Where Does Great Bacon Come From?

It begins with a gunshot, point blank just behind the ear. The targeted Mulefoot Hog remains blissfully unaware, even until the very end. Once the pig is down, its throat is slit to let the blood. Meanwhile, the other hogs react only briefly to the sound of the gunshot, looking up for just a moment, vaguely curious, and then continuing to feed on delicious fallen fruit. As their former sibling is dragged from the pen with the aid of a wench, life goes on without incident or trauma.

I don’t like to shill too often. However, Slow Food Napa Valley is co-hosting a benefit dinner at the Bale Grist Mill this Saturday evening, in which two Mulefoot Hogs will be prepared and enjoyed in myriad fashions. As a local board member of SFNV (as well as the webmaster), I’ll be there to help out and to snap some pictures of the event. The Mulefoot Hogs are provided by Beer Belly Farms of Calistoga, where I went to see them slaughtered earlier this week. I celebrate swine in all forms, so I’m not bothered by the details — that is, witnessing how pork chops find their way from the pasture to the grill. When it concerns what I eat, I’m an enthusiast, as well as a realist. I no longer believe in the bacon fairy.

Aside from mentioning the Bale Mill Dinner, I’d like to also mention the Mulefoot Hog itself, which is one of four heritage breeds on Slow Food USA’s Ark of Taste. In addition to being one of the rarest porcine species on the planet, it’s also an incredibly delicious breed, especially when it’s been feeding on the bounty of Napa Valley’s fallen fruit over these past few weeks. So, for anyone else who might be attending Saturday night’s SFNV event, here’s a chance to get to know your dinner in advance. And here’s a bit more info about Mulefoot Hogs from the Slow Food USA website:

“The Mulefoot Hog is an American breed that descended from the hogs that the Spanish brought to Florida and the Gulf Coast in the 1500s. The most distinctive feature of the Mulefoot hog is the solid hoof, which resembles that of a mule. It was bred to have a solid hoof rather than the typical cloven hoof to eliminate the threat of foot rot, thus making it suitable for wet areas.

In the 1800s there was a huge demand for hogs to help fuel westward expansion. However, the hogs that were wanted needed to be much larger than the Spanish hogs. As a result farmers started crossing the Spanish hogs with larger hogs such as the Berkshire and Poland China.

The Mulefoot hogs have a soft solid black coat with white points occurring occasionally. The hogs have medium flop ears and a fairly gentle disposition. They fatten quite easily and a mature hog weighs in at the 500-600 pound range. Because of the high fat content, this breed is particularly good for high quality ham.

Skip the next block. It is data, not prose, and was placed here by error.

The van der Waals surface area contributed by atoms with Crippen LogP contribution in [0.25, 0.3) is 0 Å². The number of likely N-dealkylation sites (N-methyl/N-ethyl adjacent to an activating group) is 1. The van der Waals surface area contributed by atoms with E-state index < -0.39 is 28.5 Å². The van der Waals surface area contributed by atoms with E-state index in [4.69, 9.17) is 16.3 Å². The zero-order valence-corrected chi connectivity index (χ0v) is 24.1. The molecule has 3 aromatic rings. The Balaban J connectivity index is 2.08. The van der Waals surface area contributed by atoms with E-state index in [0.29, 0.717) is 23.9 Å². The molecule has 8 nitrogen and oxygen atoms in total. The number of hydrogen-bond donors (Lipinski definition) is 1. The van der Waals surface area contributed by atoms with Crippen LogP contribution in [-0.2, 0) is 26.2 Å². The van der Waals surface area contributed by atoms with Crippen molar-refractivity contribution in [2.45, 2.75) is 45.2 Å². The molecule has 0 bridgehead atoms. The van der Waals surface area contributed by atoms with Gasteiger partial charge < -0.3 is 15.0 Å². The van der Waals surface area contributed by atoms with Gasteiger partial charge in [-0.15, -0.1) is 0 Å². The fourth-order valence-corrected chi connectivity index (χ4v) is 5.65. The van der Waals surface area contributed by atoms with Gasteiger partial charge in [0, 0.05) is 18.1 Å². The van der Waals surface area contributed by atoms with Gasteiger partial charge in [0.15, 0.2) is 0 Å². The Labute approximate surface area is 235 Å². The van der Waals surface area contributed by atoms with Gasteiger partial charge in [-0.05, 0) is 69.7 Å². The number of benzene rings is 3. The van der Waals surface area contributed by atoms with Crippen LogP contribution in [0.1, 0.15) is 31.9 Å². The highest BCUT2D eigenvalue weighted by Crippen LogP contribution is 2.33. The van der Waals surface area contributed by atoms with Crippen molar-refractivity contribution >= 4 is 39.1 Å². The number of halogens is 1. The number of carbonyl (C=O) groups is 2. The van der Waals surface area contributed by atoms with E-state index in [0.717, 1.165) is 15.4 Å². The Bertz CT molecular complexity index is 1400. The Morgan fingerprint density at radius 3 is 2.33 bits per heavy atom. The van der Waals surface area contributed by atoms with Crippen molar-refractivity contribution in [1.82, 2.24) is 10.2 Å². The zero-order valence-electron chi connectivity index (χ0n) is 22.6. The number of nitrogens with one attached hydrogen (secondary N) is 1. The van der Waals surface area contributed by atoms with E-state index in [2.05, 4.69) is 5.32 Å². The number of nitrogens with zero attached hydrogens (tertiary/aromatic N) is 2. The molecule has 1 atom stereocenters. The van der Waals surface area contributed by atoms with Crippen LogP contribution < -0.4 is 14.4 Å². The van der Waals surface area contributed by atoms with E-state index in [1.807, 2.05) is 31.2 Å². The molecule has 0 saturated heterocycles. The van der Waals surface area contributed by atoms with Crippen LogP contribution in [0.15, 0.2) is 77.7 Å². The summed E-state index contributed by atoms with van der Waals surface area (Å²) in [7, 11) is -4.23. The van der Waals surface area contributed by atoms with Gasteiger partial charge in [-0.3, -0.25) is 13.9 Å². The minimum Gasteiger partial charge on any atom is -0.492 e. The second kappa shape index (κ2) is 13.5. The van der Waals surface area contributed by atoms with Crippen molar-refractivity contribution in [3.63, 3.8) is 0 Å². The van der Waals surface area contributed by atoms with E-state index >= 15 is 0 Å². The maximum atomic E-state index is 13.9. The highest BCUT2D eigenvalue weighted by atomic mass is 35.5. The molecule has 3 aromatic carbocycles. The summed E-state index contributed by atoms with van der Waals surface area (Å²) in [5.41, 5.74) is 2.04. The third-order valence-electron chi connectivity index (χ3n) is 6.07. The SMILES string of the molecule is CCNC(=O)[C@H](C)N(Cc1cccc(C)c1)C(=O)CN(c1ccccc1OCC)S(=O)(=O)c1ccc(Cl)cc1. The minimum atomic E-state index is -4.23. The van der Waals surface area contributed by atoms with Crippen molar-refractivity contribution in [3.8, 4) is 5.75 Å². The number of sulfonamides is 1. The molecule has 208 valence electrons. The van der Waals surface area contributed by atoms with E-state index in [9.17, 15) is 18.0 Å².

The Mulefoot peaked in popularity about a century ago with breeders found in most Midwestern and some southern states. But as the amount of area for foraging decreased and the practice of feeding hogs in pens increased, the breed fell out of favor since other breeds of hogs grew faster in that type of situation. It came to a point where there was only one remaining breeder, R.M. Holliday of Missouri.

Holliday’s strong and consistent production selection has maintained a generally uniform and characteristic herd. In the fall of 1993 Mark Fields, in cooperation with the American Livestock Breeds Conservancy, contacted Mr. Holliday to purchase a few animals and begin a Mulefoot herd. The Mulefoot is the most rare of American swine breeds. Because of its endangered status, historical value, and superior flavor, conservation is essential.”

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At the butchering area, the hog is rinsed of debris.

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The hog is scalded in 150˚F water to help remove its fur coat.

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The tool used for the fur removal is called a bell scraper.

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Blanching the carcass allows the fur to be removed in large clumps.

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A torch singes additional fur for easy removal.

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Finally, a sharp knife removes the last traces of fur.

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The hog’s hooves are also removed. The fur around the eye is too difficult to easily remove, so the area is usually carved away. In this photo, the Mulefoot’s left eye has been addressed, while the right eye still has not.

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Up until now, much of the butchery has been cosmetic. The hog is suspended for the heavy-duty butchering.

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A vertical incision allows access to the hog’s major internal organs, including the intestines, the heart, the liver, and the kidneys.

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For me, this is the point where the hog seemed to become more “food” than “animal” — however, I think it’s important to remember that all meat was once alive and that it should be respected as such. This fact is easy to forget when the animal is already portioned and shrink-wrapped when you first encounter it.

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That’s a wrap: From grazing to butchered in about 30 minutes. This female Mulefoot Hog was selected because she has stopped producing piglets. It may seem like a harsh sentence, but if it’s any consolation, she lived much longer than most males ever would have.

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